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Swedish Meatballs

Meatballs with cream sauce (köttbullar med gräddsås)

  • Servings: 4
  • Difficulty: Medium
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You might’ve seen them on the Muppets or tasted them at IKEA, but Swedish meatballs really are a thing. This delicious Scandinavian recipe goes great with potatoes and lingonberry jam.

Serving suggestion:

  • Plate it up with mashed or boiled potatoes and lingonberry jam to create the ultimate Swedish flavour combination.
  • Some people enjoy Swedish meatballs (köttbullar) on their own without any sauce (e.g. when they’re part of a smorgasbord buffet) so you can always give this a go too.

Ingredients

For the meatballs:

  • 4 tbsp of breadcrumbs
  • 4 tbsp of milk
  • 225g of pork mince (8 oz)
  • 225g of veal or beef mince (8 oz)
  • 2 tbsp of grated onion
  • 1 egg (lightly beaten)
  • 3 or 4 whole allspice (crushed)
  • Salt and freshly ground white pepper
  • 2 tbsp of butter — for frying

For the cream sauce:

  • 300ml of hot water (1¼ cups)
  • 1 beef stock cube
  • 2 tbsp of plain all-purpose flour
  • 100ml of milk (7 tbsp)
  • 1 tsp of soy sauce
  • 2-3 tbsp of cream

Directions

  1. In a large bowl, add 4 tablespoons of milk to the breadcrumbs and let it sit for 5 to 10 minutes — this should help it absorb the liquid.
  2. Mix in the mince, grated onion, egg, allspice and seasoning until it’s evenly mixed. You can use your hands or a wooden spoon for this part.
  3. Take a tablespoon of the mixture and shape into a ball. Continue this until you’ve used all the mixture (at which point you should have around 30 to 40 meatballs). Alternatively, you can make them bigger, it’ll just reduce the number of meatballs.
  4. Add butter to the frying pan and heat it on medium-high until the butter stops sizzling.
  5. Fry the meatballs until they are nicely browned (you may need to turn them over while cooking). Then turn down the heat and cook for a further 10 minutes.

    Tip: you might find it easier to cook the meatballs in two batches as there likely won’t be enough room in the frying pan to evenly cook them all at once.

  6. Remove the meatballs from the pan and pop some foil over them to keep them warm until you’re ready to serve.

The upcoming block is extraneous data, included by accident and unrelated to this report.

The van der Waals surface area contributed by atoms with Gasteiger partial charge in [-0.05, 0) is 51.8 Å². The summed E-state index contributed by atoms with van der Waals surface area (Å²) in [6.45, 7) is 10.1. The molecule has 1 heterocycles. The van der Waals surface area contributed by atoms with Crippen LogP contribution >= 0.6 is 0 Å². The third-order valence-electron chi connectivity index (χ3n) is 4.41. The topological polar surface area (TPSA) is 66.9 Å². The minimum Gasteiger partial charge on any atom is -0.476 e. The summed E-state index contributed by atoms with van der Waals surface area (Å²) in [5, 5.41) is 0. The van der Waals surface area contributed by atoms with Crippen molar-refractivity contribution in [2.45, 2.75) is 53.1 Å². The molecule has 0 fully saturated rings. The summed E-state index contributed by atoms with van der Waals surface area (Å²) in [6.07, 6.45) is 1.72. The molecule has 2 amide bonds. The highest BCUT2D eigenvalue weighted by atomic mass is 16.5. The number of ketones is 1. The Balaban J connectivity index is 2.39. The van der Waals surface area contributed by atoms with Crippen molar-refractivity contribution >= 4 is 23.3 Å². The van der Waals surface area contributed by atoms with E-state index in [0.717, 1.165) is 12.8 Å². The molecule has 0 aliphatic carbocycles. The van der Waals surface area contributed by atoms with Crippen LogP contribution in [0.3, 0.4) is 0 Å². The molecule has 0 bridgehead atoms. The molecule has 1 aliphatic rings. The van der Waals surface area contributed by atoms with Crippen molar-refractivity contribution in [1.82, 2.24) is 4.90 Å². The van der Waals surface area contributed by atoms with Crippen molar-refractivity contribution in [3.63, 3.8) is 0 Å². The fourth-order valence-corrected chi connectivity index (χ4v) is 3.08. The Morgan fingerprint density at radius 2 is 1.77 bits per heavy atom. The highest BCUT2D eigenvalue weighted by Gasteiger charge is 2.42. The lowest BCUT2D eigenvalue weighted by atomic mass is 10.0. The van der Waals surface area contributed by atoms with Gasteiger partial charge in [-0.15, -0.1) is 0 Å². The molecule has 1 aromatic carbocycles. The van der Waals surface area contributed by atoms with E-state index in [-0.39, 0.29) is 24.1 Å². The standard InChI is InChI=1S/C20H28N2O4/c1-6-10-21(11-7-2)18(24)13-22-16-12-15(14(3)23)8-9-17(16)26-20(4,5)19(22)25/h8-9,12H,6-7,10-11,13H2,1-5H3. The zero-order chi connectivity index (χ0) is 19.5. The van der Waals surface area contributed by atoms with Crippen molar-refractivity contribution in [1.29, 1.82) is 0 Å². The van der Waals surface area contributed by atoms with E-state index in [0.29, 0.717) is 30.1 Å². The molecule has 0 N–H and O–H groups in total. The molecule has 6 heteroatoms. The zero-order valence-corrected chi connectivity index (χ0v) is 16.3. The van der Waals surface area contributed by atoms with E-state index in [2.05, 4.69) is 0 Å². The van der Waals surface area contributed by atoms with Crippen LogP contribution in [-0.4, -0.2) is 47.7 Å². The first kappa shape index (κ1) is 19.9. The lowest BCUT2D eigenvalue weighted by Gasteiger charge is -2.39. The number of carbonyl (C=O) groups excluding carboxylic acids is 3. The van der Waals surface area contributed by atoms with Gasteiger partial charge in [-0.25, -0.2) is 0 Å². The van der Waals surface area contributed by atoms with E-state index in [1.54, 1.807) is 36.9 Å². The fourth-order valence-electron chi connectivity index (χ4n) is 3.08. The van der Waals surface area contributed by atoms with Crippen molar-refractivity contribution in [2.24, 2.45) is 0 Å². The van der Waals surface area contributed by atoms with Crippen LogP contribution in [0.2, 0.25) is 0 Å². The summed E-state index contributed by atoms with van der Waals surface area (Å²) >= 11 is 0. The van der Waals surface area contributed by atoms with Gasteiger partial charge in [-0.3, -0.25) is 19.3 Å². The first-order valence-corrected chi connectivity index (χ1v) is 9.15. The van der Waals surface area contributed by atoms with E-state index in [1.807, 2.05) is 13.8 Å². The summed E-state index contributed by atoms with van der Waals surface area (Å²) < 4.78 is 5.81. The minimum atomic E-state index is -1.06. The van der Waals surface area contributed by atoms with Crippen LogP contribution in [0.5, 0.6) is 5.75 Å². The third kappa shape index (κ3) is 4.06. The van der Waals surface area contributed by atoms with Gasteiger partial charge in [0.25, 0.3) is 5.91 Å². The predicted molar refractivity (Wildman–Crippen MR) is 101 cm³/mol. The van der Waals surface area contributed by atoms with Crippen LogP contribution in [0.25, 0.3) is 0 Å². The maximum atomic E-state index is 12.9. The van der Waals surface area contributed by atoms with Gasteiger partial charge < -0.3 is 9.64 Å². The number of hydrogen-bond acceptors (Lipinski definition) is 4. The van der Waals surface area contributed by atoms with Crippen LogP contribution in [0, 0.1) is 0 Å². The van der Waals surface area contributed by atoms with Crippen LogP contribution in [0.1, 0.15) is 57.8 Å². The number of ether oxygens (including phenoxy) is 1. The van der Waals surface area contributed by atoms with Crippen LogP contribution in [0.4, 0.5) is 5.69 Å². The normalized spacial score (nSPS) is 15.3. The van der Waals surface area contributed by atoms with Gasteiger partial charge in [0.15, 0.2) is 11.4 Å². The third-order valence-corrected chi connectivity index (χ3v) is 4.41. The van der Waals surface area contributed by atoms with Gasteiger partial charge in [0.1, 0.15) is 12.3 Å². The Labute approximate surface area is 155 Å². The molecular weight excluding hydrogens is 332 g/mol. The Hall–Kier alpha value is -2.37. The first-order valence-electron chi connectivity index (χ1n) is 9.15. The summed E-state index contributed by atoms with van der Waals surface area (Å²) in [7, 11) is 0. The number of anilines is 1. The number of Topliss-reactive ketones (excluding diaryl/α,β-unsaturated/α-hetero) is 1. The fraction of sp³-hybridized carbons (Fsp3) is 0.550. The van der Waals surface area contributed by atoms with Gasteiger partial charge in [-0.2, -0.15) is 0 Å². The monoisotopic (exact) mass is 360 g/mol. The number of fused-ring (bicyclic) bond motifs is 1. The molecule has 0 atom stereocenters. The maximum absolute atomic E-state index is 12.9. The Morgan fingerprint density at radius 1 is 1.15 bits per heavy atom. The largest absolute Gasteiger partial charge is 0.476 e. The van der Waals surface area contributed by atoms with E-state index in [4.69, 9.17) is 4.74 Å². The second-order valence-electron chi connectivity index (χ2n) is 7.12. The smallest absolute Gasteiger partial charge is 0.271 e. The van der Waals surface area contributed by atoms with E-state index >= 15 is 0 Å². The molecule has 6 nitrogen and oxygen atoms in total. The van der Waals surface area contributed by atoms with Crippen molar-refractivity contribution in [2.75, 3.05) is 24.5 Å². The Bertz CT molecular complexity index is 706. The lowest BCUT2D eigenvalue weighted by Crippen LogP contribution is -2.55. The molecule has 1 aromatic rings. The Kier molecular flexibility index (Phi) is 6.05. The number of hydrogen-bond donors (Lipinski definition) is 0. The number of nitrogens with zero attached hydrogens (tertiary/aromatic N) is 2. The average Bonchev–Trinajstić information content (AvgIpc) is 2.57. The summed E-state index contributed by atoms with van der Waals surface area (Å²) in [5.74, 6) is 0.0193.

7. Take the pan (you’ve just been cooking in) off the heat and pour in some warm water. Use a spoon to mix up all the residue left behind from the meatballs and then pop it back on the heat, bring it to the boil and let it simmer for 1 to 2 minutes.
  8. Sieve the mixture into another saucepan, then stir in the stock cube until it dissolves.
  9. In a bowl, mix the flour with the milk and stir until it dissolves. Pour this mixture into the saucepan, whisking continuously as you do so. Let the sauce simmer for 5 minutes.
  10. Lastly, add the soy sauce and cream, and heat it for another couple of minutes, stirring throughout with a wooden spoon.

Background: Swedish meatballs

Swedish meatballs actually originate from Turkey, where they’re known as ‘köfte’. 

It’s widely believed that this iconic dish is based on a recipe that King Charles XII brought home from Turkey in the 18th century. (Apparently he also brought coffee home with him on this trip too — thanks Charles!)

The first recorded mention of this Scandinavian recipe was in the 1754 Swedish cookbook by Cajsa Warg. Since then, Swedish meatballs have become a nation-wide favourite, with many different recipe variations floating around — every family has their own special way of cooking them!

Over time, Swedish meatballs and their delicious sauce have made their way onto the global stage, appearing in iconic scenes with the Swedish Chef from the Muppets and into the hearts of people all around the world in the IKEA restaurants.

Scandification. Discovering Scandinavia.

Scandification explores and celebrates the magic of Scandinavia. Stay tuned and we’ll bring the essence of Scandinavia to you.

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